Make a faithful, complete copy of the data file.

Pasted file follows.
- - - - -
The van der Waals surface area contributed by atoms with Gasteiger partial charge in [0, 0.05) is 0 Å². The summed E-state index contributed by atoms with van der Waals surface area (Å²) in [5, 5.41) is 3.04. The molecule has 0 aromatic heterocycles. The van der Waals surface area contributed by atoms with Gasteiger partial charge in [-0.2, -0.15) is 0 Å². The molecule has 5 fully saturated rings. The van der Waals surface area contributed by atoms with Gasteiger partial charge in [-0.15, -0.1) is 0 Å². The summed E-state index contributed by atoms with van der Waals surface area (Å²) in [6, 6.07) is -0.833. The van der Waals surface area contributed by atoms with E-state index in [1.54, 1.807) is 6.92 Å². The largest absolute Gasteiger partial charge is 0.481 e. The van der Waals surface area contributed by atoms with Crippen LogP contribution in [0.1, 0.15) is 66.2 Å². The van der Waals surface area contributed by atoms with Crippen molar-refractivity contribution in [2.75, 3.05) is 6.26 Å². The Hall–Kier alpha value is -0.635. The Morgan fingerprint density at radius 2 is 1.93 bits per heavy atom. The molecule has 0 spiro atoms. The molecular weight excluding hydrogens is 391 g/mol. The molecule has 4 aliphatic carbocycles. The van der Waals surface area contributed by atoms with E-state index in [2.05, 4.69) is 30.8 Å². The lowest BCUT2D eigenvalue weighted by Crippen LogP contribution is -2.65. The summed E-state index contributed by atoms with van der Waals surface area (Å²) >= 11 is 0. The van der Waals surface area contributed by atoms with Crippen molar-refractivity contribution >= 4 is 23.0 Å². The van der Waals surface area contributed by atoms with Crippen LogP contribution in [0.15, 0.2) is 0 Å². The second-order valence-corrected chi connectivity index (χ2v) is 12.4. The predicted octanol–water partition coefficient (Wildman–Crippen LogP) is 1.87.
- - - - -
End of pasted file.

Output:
The van der Waals surface area contributed by atoms with Gasteiger partial charge in [0, 0.05) is 0 Å². The summed E-state index contributed by atoms with van der Waals surface area (Å²) in [5, 5.41) is 3.04. The molecule has 0 aromatic heterocycles. The van der Waals surface area contributed by atoms with Gasteiger partial charge in [-0.2, -0.15) is 0 Å². The molecule has 5 fully saturated rings. The van der Waals surface area contributed by atoms with Gasteiger partial charge in [-0.15, -0.1) is 0 Å². The summed E-state index contributed by atoms with van der Waals surface area (Å²) in [6, 6.07) is -0.833. The van der Waals surface area contributed by atoms with E-state index in [1.54, 1.807) is 6.92 Å². The largest absolute Gasteiger partial charge is 0.481 e. The van der Waals surface area contributed by atoms with Crippen LogP contribution in [0.1, 0.15) is 66.2 Å². The van der Waals surface area contributed by atoms with Crippen molar-refractivity contribution in [2.75, 3.05) is 6.26 Å². The Hall–Kier alpha value is -0.635. The Morgan fingerprint density at radius 2 is 1.93 bits per heavy atom. The molecule has 0 spiro atoms. The molecular weight excluding hydrogens is 391 g/mol. The molecule has 4 aliphatic carbocycles. The van der Waals surface area contributed by atoms with E-state index in [2.05, 4.69) is 30.8 Å². The lowest BCUT2D eigenvalue weighted by Crippen LogP contribution is -2.65. The summed E-state index contributed by atoms with van der Waals surface area (Å²) >= 11 is 0. The van der Waals surface area contributed by atoms with Crippen molar-refractivity contribution >= 4 is 23.0 Å². The van der Waals surface area contributed by atoms with Crippen LogP contribution in [0.15, 0.2) is 0 Å². The second-order valence-corrected chi connectivity index (χ2v) is 12.4. The predicted octanol–water partition coefficient (Wildman–Crippen LogP) is 1.87.